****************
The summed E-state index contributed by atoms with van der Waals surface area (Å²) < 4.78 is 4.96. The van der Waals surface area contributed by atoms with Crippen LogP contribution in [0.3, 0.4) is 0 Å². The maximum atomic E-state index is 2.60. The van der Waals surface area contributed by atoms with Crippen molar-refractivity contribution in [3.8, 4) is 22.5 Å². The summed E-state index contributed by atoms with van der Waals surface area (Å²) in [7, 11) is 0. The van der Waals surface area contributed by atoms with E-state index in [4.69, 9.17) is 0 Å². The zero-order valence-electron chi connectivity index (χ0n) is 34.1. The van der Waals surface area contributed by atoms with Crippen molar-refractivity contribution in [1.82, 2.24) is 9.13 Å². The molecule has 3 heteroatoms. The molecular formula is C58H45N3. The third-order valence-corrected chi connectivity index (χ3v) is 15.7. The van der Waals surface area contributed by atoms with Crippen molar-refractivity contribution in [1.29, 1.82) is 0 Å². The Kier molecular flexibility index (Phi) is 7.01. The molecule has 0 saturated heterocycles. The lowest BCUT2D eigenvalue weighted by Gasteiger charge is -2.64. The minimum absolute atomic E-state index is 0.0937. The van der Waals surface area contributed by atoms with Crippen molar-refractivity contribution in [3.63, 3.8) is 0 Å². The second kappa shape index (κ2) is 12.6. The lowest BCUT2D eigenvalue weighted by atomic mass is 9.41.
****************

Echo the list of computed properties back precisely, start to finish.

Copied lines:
The summed E-state index contributed by atoms with van der Waals surface area (Å²) < 4.78 is 4.96. The van der Waals surface area contributed by atoms with Crippen LogP contribution in [0.3, 0.4) is 0 Å². The maximum atomic E-state index is 2.60. The van der Waals surface area contributed by atoms with Crippen molar-refractivity contribution in [3.8, 4) is 22.5 Å². The summed E-state index contributed by atoms with van der Waals surface area (Å²) in [7, 11) is 0. The van der Waals surface area contributed by atoms with E-state index in [4.69, 9.17) is 0 Å². The zero-order valence-electron chi connectivity index (χ0n) is 34.1. The van der Waals surface area contributed by atoms with Crippen molar-refractivity contribution in [1.82, 2.24) is 9.13 Å². The molecule has 3 heteroatoms. The molecular formula is C58H45N3. The third-order valence-corrected chi connectivity index (χ3v) is 15.7. The van der Waals surface area contributed by atoms with Crippen molar-refractivity contribution in [1.29, 1.82) is 0 Å². The Kier molecular flexibility index (Phi) is 7.01. The molecule has 0 saturated heterocycles. The lowest BCUT2D eigenvalue weighted by Gasteiger charge is -2.64. The minimum absolute atomic E-state index is 0.0937. The van der Waals surface area contributed by atoms with Crippen molar-refractivity contribution in [3.63, 3.8) is 0 Å². The second kappa shape index (κ2) is 12.6. The lowest BCUT2D eigenvalue weighted by atomic mass is 9.41.